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Spatial aspects of bumble bee (Bombus spp. Apidae) foraging in farm landscapes

Schaffer, M. J.
Fields of Research
ANZSRC::060808 Invertebrate Biology , ANZSRC::0703 Crop and Pasture Production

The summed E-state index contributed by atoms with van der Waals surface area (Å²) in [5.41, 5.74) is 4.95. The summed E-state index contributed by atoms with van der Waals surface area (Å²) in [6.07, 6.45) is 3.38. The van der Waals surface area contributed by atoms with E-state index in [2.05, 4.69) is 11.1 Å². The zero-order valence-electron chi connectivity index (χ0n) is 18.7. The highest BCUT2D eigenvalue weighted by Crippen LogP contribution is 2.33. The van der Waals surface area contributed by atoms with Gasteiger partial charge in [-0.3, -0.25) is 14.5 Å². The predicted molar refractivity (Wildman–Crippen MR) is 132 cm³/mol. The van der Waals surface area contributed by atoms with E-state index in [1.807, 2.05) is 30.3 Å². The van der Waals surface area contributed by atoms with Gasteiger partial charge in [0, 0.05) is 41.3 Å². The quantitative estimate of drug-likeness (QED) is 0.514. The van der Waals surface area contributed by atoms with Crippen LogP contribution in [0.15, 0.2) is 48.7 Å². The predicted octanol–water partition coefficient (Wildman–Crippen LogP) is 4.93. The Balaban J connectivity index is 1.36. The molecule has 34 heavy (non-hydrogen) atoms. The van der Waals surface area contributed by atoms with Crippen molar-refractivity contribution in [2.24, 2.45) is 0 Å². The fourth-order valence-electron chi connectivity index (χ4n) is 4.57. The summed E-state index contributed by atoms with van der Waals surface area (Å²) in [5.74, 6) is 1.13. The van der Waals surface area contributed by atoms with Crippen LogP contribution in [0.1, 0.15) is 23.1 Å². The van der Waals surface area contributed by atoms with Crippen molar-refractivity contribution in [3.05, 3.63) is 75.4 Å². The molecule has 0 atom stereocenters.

Bumble bees (Bombus spp.: Apidae) are valuable pollinators of many crop and wildflower species. However, in some situations their potential is limited. Evaluation of, and management to improve bumble bee efficacy should include spatial information which is currently limited. Distance and direction determine the success of gene flow via pollen cross-over within and between plant populations at several scales. Studies of movement by bumble bees at large scales in semi-natural and intensively managed habitats are scarce. Few studies of bumble bee dispersal from the nest exist, particularly in relation to crops. At a small scale, directional rather than random movement between flowers has benefits for pollen flow. Results to date of directionality studies at small scales and their interpretation are inconsistent. The purpose of this thesis was to assess distances and directions moved by foraging bumble bees at a range of scales in two contrasting farm habitats in order to predict their pollination potential. A novel method was developed to mark automatically all the occupants of nests of bumble bees B. terrestris (L.) placed around a Lucerne seed crop Medicago sativa L. in New Zealand. Reobservation data from eight nests showed that of bumble bees which foraged within the crop, 81 % travelled ≤ 50 m and 56% ≤ 20 m from their nest. Results should be interpreted with extreme caution because fewer than 1 % of bumble bees marked at nests were reobserved in the crop. Because it was not established where the other 99% of the bumble bees went, foraging areas for nests could not be calculated as anticipated. Theories to explain the non-specificity of bumble bees to the crop include; resource depletion near nests, competition with honey bees in the crop, or an evolved strategy to disperse in order to minimise nest predation. Lucerne flowers contained a significantly lower concentration of sugar in nectar, and significantly fewer pollen grains than did those of purple loosestrife Lythrum salicaria L., a species on which bumble bees appeared to forage in preference Lucerne. The higher rewards offered by L. salicaria may have diverted bumble bees from the less-rewarding Lucerne crop. In a Norwegian meadow system, all foraging bouts by bumble bees B. lucorum (L.) within a patch of wood cranesbill flowers Geranium sylvaticum L. were random with respect to direction. This result is not consistent with predictions, based on optimal foraging theory, that movement should be directional to enable optimal pollen flow, and to avoid revisitation of just-emptied flowers by the pollinator. A medium-scale study of several bumble bee species moving between patches of northern wolfsbane Aconitum septentrionale Koelle in Norway revealed considerable loyalty by bumble bees to patches in which they were marked. In a different landscape-scale study (over 5 ha), several bumble bees exhibited a high degree of loyalty to areas in which they were marked (87% were reobserved ≤ 50 m from marking points). These restricted movement patterns are discussed in terms of potential pollen flow. Of 260 bumble bees marked, only five were recorded crossing between meadows, which could be a result of innate loyalty to small forage areas, an artefact of the sampling technique used, or forest boundaries acting as physical impediments to movement. In the future, spatial data of the type collected in this thesis will aid in the management of bumble bee populations to achieve both commercial and conservation goals. Spatial data can be applied to predict the optimal placement of artificially-reared nests, predict suitable isolation distances for pure seed crops, and aid in the positioning of supplementary forage sources and nest-site refuges.
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